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Ancient Historiography on War and Empire (Hardcover)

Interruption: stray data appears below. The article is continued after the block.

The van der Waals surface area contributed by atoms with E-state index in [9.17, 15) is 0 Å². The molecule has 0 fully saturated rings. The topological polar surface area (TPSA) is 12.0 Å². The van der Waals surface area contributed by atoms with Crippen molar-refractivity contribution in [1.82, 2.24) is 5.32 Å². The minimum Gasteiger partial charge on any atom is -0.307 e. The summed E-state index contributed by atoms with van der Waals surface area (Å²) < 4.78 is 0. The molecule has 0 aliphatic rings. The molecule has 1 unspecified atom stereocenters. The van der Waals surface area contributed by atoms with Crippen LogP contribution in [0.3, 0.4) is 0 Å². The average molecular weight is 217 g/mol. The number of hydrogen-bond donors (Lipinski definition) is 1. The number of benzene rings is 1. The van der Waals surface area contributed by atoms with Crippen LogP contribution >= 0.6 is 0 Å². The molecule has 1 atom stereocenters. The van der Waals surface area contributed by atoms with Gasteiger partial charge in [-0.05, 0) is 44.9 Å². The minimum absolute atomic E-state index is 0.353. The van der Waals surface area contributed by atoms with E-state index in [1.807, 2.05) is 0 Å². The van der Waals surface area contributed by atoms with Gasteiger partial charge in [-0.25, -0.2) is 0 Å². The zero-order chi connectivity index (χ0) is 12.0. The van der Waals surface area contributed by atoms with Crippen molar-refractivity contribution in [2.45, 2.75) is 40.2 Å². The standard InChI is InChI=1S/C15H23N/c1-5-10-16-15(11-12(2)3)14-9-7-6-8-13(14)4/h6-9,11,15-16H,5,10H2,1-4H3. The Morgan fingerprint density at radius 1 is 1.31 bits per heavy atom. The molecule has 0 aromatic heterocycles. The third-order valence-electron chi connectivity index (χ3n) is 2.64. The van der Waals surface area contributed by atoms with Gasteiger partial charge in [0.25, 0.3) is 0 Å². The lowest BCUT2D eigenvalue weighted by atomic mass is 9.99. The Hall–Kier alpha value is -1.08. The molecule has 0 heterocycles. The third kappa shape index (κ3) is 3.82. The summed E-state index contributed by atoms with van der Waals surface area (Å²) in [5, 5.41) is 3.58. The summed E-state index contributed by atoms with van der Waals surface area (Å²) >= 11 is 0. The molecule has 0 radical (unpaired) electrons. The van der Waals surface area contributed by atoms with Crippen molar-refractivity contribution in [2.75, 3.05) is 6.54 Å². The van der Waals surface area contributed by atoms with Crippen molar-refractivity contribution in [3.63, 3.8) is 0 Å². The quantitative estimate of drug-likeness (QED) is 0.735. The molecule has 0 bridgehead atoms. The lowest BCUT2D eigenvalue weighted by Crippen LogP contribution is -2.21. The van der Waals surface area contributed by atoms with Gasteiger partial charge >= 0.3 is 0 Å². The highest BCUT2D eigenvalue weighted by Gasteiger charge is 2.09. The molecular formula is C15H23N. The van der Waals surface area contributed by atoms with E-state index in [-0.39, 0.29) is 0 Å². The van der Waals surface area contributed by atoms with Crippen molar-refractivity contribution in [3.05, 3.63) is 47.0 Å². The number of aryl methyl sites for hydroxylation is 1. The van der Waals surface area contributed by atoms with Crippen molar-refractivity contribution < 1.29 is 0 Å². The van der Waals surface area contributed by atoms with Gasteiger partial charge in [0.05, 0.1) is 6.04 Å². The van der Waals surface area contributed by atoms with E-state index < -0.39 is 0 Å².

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In the ancient Greek-speaking world, writing about the past meant balancing the reporting of facts with shaping and guiding the political interests and behaviours of the present. Ancient Historiography on War and Empire shows the ways in which the literary genre of writing history developed to guide empires through their wars. Taking key events from the Achaemenid Persian, Athenian, Macedonian and Roman ‘empires', the 17 essays collected here analyse the way events and the accounts of those events interact. Subjects include: how Greek historians assign nearly divine honours to the Persian King; the role of the tomb cult of Cyrus the Founder in historical narratives of conquest and empire from Herodotus to the Alexander historians; warfare and financial innovation in the age of Philip II and his son, Alexander the Great; the murders of Philip II, his last and seventh wife Kleopatra, and her guardian, Attalos; Alexander the Great's combat use of eagle symbolism and divination; Plutarch's juxtaposition of character in the Alexander-Caesar pairing as a commentary on political legitimacy and military prowess, and Roman Imperial historians using historical examples of good and bad rule to make meaningful challenges to current Roman authority. In some cases, the balance shifts more towards the ‘literary' and in others more towards the ‘historical', but what all of the essays have in common is both a critical attention to the genre and context of history-writing in the ancient world and its focus on war and empire.